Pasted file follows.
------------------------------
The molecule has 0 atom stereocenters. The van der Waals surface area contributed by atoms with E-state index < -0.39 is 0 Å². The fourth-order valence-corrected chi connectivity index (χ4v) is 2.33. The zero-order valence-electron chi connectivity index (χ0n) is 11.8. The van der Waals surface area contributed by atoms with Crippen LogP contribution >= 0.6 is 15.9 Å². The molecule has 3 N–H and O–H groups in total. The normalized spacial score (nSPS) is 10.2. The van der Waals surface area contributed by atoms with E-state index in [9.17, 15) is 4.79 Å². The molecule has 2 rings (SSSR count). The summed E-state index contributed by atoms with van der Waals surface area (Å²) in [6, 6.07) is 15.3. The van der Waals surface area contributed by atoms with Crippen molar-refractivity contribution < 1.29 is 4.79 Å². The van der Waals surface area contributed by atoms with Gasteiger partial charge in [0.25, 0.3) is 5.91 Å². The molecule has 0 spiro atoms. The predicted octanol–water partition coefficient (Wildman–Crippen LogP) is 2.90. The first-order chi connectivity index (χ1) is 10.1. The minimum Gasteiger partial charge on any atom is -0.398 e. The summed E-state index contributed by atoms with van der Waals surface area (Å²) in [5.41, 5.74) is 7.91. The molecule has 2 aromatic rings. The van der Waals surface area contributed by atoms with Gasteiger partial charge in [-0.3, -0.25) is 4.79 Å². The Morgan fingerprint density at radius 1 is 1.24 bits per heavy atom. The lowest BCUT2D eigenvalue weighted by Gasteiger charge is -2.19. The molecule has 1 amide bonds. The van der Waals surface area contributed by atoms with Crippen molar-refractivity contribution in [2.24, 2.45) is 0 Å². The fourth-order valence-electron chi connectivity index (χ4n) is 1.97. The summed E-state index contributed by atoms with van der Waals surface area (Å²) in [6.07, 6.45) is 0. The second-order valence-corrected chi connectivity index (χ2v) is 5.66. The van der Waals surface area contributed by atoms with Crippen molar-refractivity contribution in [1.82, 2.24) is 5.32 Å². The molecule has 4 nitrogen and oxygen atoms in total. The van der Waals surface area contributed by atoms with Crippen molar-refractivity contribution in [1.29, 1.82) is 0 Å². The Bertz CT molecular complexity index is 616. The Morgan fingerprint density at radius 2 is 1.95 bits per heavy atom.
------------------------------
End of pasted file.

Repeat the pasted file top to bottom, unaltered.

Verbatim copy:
The molecule has 0 atom stereocenters. The van der Waals surface area contributed by atoms with E-state index < -0.39 is 0 Å². The fourth-order valence-corrected chi connectivity index (χ4v) is 2.33. The zero-order valence-electron chi connectivity index (χ0n) is 11.8. The van der Waals surface area contributed by atoms with Crippen LogP contribution >= 0.6 is 15.9 Å². The molecule has 3 N–H and O–H groups in total. The normalized spacial score (nSPS) is 10.2. The van der Waals surface area contributed by atoms with E-state index in [9.17, 15) is 4.79 Å². The molecule has 2 rings (SSSR count). The summed E-state index contributed by atoms with van der Waals surface area (Å²) in [6, 6.07) is 15.3. The van der Waals surface area contributed by atoms with Crippen molar-refractivity contribution < 1.29 is 4.79 Å². The van der Waals surface area contributed by atoms with Gasteiger partial charge in [0.25, 0.3) is 5.91 Å². The molecule has 0 spiro atoms. The predicted octanol–water partition coefficient (Wildman–Crippen LogP) is 2.90. The first-order chi connectivity index (χ1) is 10.1. The minimum Gasteiger partial charge on any atom is -0.398 e. The summed E-state index contributed by atoms with van der Waals surface area (Å²) in [5.41, 5.74) is 7.91. The molecule has 2 aromatic rings. The van der Waals surface area contributed by atoms with Gasteiger partial charge in [-0.3, -0.25) is 4.79 Å². The Morgan fingerprint density at radius 1 is 1.24 bits per heavy atom. The lowest BCUT2D eigenvalue weighted by Gasteiger charge is -2.19. The molecule has 1 amide bonds. The van der Waals surface area contributed by atoms with Crippen molar-refractivity contribution in [2.24, 2.45) is 0 Å². The fourth-order valence-electron chi connectivity index (χ4n) is 1.97. The summed E-state index contributed by atoms with van der Waals surface area (Å²) in [6.07, 6.45) is 0. The second-order valence-corrected chi connectivity index (χ2v) is 5.66. The van der Waals surface area contributed by atoms with Crippen molar-refractivity contribution in [1.82, 2.24) is 5.32 Å². The molecule has 4 nitrogen and oxygen atoms in total. The van der Waals surface area contributed by atoms with Crippen molar-refractivity contribution in [1.29, 1.82) is 0 Å². The Bertz CT molecular complexity index is 616. The Morgan fingerprint density at radius 2 is 1.95 bits per heavy atom.